Politics and Public Education Focus of Town Hall Meeting
ORLANDO—The issue of politics and public education took center stage at a town hall meeting moderated by Beth Frerking, the editor-in-chief for Education Week, at the Council of the Great City Schools 66th Annual Fall Conference.
Frerking noted that panelists Eric Gordon, CEO of the Cleveland Metropolitan School District, has led the district for 12 years, and Kelvin Adams, superintendent of St. Louis Public Schools, has led that school system for 14 years. Both leaders are stepping down, Gordon at the end of the school year and Adams the end of this month -- so Frerking asked the two departing leaders to share with superintendents who are early in their careers takeaways on how to engage with political leaders.
Gordon said that as superintendent he has worked hard to find ways to work across the aisle and noted that the district’s school improvement strategy, the Cleveland Plan, launched in 2012, was written under a Democratic mayor and that Democratic and Republican state legislators brought it to a Republican governor to be signed.
“And so even in the politics that we're experiencing right now I think still [there is opportunity] where we can attempt to bridge divides around how to serve our communities as well as possible by seeking those bipartisan opportunities any place that we can,” said Gordon.
Adams said that because his school district is in a blue city in a deeply red state, working across party lines and finding common ground was key. He said that most legislators don't understand a large urban school district’s context, so it was important to make sure policymakers had enough information to make the right kinds of decisions, particularly on issues that directly impact his school system, such as fair funding.
“So, I guess the lesson learned is to always try to make sure that you are working to inform legislators of what the local context is, number one; and number two, common ground, because they're issues that are germane to all kids, irrespective of what their ideologies might be.”
Guadalupe Guerrero, superintendent of Oregon’s Portland Public Schools, believes that the charge for educational leaders is to make sure they are advocating for the most optimal conditions in their school communities, in order to ensure that schools and students can be successful. And often, that revolves around resources.
He said as the state’s largest school district, the Portland school system maintains very close relationships with state representatives. “Our typical focus tends to be around school funding,” said Guerrero. “Only recently has our advocacy started to result in a more realistic current service level.”
Frerking noted that Florida has been ground zero for hot-button issues in education, such as the teaching of gender identity and racism. “How do you support your educators, your principals, and still listen to the voices that clearly are being heard by the governor and others?” Frerking asked Teresa Jacobs, chair of Florida’s Orange County school board.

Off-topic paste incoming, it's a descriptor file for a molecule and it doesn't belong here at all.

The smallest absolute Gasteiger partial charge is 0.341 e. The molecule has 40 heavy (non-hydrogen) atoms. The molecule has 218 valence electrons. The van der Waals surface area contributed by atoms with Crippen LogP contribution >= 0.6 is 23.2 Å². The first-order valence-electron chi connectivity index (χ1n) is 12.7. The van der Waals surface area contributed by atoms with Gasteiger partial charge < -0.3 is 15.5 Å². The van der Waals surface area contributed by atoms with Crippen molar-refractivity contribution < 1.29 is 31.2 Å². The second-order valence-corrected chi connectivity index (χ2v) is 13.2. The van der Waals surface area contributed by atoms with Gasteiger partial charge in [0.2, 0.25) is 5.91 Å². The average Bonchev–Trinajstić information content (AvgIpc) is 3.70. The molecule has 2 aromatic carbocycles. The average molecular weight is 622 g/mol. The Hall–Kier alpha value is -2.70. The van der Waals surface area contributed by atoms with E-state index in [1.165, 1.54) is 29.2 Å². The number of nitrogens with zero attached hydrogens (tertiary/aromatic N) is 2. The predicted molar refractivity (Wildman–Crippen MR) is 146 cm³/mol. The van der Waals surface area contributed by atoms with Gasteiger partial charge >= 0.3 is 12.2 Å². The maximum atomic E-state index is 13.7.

Jacobs said district leaders have to be adaptable, but that there are certain things the school board is not willing to be adaptable on, including anything that would cause harm to the district’s children.
She said the governor’s and the state legislature’s recent actions -- banning the state’s school systems from talking and teaching anything having to do with gay and transgender issues in grades K-3 – has created so much confusion and so much fear.
“And I worry tremendously,” Jacobs said, “not just about our teachers and their fear, but our students.”
Philadelphia school board president Joyce Wilkerson said the district hasn’t had to deal with hot-button issues such as critical race theory but has been very upfront about the fact that there is a lot of structural racism within the district.
She said locally the big issue is funding. “We can’t raise our own taxes, so we run around hat in hand and so have to develop political relationships just to survive,” said Wilkerson.
Michael Casserly, the former executive director of the Council who is now a strategic advisor with the organization, noted that even in Washington, D.C., under various Democratic and Republican administrations, the Council always tried to maintain good relations with whatever administration was in power.
Casserly went on to say that a lot of legislation Congress passed over the past two years was helpful to schools, particularly the American Rescue Plan. He acknowledged, though, that there’s not a lot on the congressional agenda for the next two years, no matter who wins in the midterm elections.
“So, I think it's very possible if there's a split Congress, that is Republican on one side and Democrat on another, what we will likely see is loggerheads in the legislative process and it not resulting in any legislative accomplishments.”
The town hall panel also featured a student: Makenzie Riggins, a senior at Evans High School in Orange County Public Schools. She said an issue that concerns her is the lack of after-school buses at her school and noted that many teachers provide tutoring after school but students who don’t have transportation to get home cannot participate.
“They can't try to better their education and they can't try to get the help that they need from their teachers,” said Riggins. “They're forced to go home because of limited resources. So, I feel as if that's an issue that needs to be talked about and brought up in the conversation.”
Orange County school board member Jacobs said not providing transportation for after-school programs is a problem, but said the district faces a dilemma of choosing between paying teachers or funding after school busing. “We have to work on [the issue] together, you are absolutely right,” she told Riggins.